The release on Friday of the iPad 3 (or “the new” iPad, if Apple’s new aversion to numbering is to take hold) has once again taken our geek world by storm. Twitter feeds were chocked full of tech lovers gleefully telling the world about their shiny new toy, shops had epic queues forming outside of them from the wee small hours, and, cackling, Apple’s shareholders went swimming Scrooge McDuck-style in the takings.
I’m yet to jump on the iPad bandwagon, mainly as I’m quite happy with what limited extras my smart phone offers me, namely Internet and Twitter. At times though I feel I should, primarily because of the number of amazing games that keep being recommended to me but only exist on the i platform. With such a massive install base, it’s a no-brainer for new developers to target a device that has so many multiples of millions downloading and trying apps each day. Why would you look to XBLA or PSN?
Whilst this in itself may have repercussions onto the traditional giants of gaming, the home consoles, the mere infrastructure that has been key to Apple’s dominance in the “smart glass” market could see ramifications in the war of the next console generation.
It’s so subtle that you may not have noticed it. So inbuilt into the fabric of their clean, white devices that many don’t see the wood for the trees. I speak of backwards compatibility.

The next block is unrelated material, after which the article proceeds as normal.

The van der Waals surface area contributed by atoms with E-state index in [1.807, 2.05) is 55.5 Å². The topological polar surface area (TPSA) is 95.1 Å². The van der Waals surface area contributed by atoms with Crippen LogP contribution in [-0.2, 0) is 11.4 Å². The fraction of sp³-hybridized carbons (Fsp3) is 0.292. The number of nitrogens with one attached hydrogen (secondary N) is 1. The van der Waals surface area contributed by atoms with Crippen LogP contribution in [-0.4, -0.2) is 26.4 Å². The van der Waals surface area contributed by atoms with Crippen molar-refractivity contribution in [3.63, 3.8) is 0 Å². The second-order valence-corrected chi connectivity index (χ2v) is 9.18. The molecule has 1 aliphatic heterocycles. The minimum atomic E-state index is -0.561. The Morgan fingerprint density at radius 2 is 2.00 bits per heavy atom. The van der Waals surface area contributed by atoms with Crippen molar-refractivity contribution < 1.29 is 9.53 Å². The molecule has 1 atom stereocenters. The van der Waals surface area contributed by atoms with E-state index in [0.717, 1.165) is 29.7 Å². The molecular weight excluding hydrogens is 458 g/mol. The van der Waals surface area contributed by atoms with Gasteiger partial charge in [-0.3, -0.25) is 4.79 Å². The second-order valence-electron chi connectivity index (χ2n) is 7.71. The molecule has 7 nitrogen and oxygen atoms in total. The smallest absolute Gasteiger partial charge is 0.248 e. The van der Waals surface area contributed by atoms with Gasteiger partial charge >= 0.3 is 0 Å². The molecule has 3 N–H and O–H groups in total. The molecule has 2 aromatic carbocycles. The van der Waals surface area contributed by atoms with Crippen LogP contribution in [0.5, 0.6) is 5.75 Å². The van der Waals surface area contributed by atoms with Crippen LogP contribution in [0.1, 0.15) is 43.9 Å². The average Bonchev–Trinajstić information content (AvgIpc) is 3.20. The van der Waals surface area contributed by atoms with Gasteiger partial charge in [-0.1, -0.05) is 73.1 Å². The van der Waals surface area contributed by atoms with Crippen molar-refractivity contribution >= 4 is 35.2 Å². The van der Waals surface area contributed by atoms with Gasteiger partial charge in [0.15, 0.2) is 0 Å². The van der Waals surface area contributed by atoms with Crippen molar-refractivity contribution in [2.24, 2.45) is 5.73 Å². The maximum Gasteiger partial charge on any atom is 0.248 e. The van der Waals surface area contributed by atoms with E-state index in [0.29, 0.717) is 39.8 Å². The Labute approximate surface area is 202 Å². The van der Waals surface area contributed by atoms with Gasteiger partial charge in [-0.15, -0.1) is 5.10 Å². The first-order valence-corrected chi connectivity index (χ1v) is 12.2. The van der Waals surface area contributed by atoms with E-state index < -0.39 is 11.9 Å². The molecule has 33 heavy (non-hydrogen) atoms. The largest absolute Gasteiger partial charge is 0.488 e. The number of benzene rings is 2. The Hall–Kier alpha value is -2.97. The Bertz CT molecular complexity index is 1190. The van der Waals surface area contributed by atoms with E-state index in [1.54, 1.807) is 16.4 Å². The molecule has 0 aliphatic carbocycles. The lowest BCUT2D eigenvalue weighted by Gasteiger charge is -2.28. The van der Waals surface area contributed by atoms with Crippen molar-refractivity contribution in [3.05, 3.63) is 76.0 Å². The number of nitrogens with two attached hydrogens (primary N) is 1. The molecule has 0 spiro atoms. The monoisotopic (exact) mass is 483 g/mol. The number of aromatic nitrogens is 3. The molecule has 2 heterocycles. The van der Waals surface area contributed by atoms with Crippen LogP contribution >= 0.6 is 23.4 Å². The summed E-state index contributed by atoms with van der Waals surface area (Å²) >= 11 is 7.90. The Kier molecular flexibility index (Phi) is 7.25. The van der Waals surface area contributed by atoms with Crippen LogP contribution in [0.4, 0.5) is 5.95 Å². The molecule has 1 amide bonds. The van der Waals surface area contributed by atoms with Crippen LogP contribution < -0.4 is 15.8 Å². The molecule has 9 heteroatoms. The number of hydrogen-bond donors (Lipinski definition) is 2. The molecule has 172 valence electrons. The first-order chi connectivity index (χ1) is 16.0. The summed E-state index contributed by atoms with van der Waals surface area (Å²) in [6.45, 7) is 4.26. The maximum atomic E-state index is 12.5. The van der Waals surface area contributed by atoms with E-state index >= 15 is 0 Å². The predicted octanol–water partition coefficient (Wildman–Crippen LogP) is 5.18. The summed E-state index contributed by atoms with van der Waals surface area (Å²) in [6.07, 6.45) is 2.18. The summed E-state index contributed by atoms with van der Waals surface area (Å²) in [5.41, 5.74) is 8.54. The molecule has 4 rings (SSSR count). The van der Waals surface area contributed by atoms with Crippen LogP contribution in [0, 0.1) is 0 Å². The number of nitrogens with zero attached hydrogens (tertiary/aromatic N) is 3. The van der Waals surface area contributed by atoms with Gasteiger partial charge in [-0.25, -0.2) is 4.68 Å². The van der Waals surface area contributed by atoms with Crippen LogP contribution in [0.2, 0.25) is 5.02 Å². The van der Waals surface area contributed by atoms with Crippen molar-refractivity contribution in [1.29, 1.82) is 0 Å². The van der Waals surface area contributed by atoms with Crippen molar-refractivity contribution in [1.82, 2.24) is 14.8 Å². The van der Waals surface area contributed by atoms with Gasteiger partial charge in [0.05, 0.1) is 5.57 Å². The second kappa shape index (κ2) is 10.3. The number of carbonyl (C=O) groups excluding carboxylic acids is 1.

The size of the App Store is now so vast and so popular that to change the spec of a new piece of hardware such as to invalidate the many hundreds of thousands of Apps that are out there would be suicide. Those Apps are as much a part of the i devices success as anything Apple themselves have done. With each fanfare of a new iPad or iPhone, you can guarantee that as much emphasis is placed on tooting the horn of innovation, behind the scenes equally as much effort is kept in keeping things the same.
Now think back to the start of this generation, a time pre-iPad when Microsoft and Sony were fighting with handbags at dawn as to how they were going to cope with backwards compatibility. Due to a massive architecture change the Xbox was going to handle this in software whereas the PlayStation was just going to ship with a tiny PS2 on board. Back and forth the spat went about whose was going to be better, but take a gander and you’ll see that’s all but disappeared. Sony pulled the feature and Microsoft, no longer at loggerheads, retired any further support. It was a fight for headlines during the transition of generations and now it’s probably fair to say that no-one gives a fig.
But how will it pan out in the switch to Xbox Next and PlayStation 4? Since last time we’ve seen the rise of XBLA and PSN and the concept of our console games living digitally on a cloud. If the rumours about PlayStation dropping the much vaunted Cell chip are to be true, it’s highly unlikely that such a shift architecture would make it easy to just download Journey or Flower to your newer, more powerful PS4.
In an age when so many people, from App Store users to the slow creep of the Nintendo handhelds, expect what they have bought to work ubiquitously on all upgraded devices, what position does this leave Microsoft and Sony? Will it be headlines at dawn again, before slowly fading into the background to be all but forgotten? Or an omission that could alienate a lot of core users?
For my tuppence, I’ve never thrown away or sold a console in my life. My backwards compatibility is formed by a series of boxes in the loft, but I doubt it’s the same for everyone.